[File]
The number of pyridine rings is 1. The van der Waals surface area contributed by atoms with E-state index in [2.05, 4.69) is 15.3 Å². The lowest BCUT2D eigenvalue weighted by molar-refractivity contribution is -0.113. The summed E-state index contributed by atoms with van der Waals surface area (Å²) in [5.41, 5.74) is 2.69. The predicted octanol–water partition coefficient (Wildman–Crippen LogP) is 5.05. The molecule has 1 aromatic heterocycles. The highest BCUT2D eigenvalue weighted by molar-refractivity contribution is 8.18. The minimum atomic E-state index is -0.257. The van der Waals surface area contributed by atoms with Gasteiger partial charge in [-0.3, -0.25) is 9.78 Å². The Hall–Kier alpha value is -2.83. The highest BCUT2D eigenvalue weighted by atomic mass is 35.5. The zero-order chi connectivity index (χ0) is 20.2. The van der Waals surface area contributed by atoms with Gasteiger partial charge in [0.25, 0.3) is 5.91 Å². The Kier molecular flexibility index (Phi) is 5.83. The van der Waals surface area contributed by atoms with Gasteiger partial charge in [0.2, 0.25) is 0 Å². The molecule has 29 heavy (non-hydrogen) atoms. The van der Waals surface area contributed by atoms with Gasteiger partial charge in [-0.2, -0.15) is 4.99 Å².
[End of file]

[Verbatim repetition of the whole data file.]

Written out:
The number of pyridine rings is 1. The van der Waals surface area contributed by atoms with E-state index in [2.05, 4.69) is 15.3 Å². The lowest BCUT2D eigenvalue weighted by molar-refractivity contribution is -0.113. The summed E-state index contributed by atoms with van der Waals surface area (Å²) in [5.41, 5.74) is 2.69. The predicted octanol–water partition coefficient (Wildman–Crippen LogP) is 5.05. The molecule has 1 aromatic heterocycles. The highest BCUT2D eigenvalue weighted by molar-refractivity contribution is 8.18. The minimum atomic E-state index is -0.257. The van der Waals surface area contributed by atoms with Gasteiger partial charge in [-0.3, -0.25) is 9.78 Å². The Hall–Kier alpha value is -2.83. The highest BCUT2D eigenvalue weighted by atomic mass is 35.5. The zero-order chi connectivity index (χ0) is 20.2. The van der Waals surface area contributed by atoms with Gasteiger partial charge in [0.25, 0.3) is 5.91 Å². The Kier molecular flexibility index (Phi) is 5.83. The van der Waals surface area contributed by atoms with Gasteiger partial charge in [0.2, 0.25) is 0 Å². The molecule has 29 heavy (non-hydrogen) atoms. The van der Waals surface area contributed by atoms with Gasteiger partial charge in [-0.2, -0.15) is 4.99 Å².